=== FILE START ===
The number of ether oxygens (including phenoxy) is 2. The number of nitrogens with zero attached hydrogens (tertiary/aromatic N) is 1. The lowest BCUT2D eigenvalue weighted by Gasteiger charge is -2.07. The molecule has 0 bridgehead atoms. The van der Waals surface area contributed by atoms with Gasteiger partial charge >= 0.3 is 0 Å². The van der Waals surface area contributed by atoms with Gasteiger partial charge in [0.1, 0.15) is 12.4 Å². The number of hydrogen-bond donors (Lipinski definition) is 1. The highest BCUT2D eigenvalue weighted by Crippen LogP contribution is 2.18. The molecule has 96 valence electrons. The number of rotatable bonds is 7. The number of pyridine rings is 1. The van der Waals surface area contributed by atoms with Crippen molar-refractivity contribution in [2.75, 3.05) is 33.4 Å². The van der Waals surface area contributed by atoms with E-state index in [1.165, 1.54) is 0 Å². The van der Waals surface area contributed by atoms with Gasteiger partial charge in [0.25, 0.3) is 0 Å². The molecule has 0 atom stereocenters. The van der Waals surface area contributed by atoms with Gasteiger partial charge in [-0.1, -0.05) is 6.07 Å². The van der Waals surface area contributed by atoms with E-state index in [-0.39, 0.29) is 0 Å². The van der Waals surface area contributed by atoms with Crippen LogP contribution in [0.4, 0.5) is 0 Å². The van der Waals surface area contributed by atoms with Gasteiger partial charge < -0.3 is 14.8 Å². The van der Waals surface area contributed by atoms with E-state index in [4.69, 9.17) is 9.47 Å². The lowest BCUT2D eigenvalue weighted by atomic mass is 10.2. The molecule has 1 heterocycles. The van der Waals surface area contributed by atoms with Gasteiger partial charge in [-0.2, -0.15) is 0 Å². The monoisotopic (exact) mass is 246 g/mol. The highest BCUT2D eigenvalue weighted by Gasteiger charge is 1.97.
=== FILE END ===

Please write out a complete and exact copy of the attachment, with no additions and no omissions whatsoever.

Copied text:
The number of ether oxygens (including phenoxy) is 2. The number of nitrogens with zero attached hydrogens (tertiary/aromatic N) is 1. The lowest BCUT2D eigenvalue weighted by Gasteiger charge is -2.07. The molecule has 0 bridgehead atoms. The van der Waals surface area contributed by atoms with Gasteiger partial charge >= 0.3 is 0 Å². The van der Waals surface area contributed by atoms with Gasteiger partial charge in [0.1, 0.15) is 12.4 Å². The number of hydrogen-bond donors (Lipinski definition) is 1. The highest BCUT2D eigenvalue weighted by Crippen LogP contribution is 2.18. The molecule has 96 valence electrons. The number of rotatable bonds is 7. The number of pyridine rings is 1. The van der Waals surface area contributed by atoms with Crippen molar-refractivity contribution in [2.75, 3.05) is 33.4 Å². The van der Waals surface area contributed by atoms with E-state index in [1.165, 1.54) is 0 Å². The van der Waals surface area contributed by atoms with Gasteiger partial charge in [0.25, 0.3) is 0 Å². The molecule has 0 atom stereocenters. The van der Waals surface area contributed by atoms with Gasteiger partial charge in [-0.1, -0.05) is 6.07 Å². The van der Waals surface area contributed by atoms with E-state index in [-0.39, 0.29) is 0 Å². The van der Waals surface area contributed by atoms with Crippen LogP contribution in [0.4, 0.5) is 0 Å². The van der Waals surface area contributed by atoms with Gasteiger partial charge < -0.3 is 14.8 Å². The van der Waals surface area contributed by atoms with E-state index in [4.69, 9.17) is 9.47 Å². The lowest BCUT2D eigenvalue weighted by atomic mass is 10.2. The molecule has 1 heterocycles. The van der Waals surface area contributed by atoms with Gasteiger partial charge in [-0.2, -0.15) is 0 Å². The monoisotopic (exact) mass is 246 g/mol. The highest BCUT2D eigenvalue weighted by Gasteiger charge is 1.97.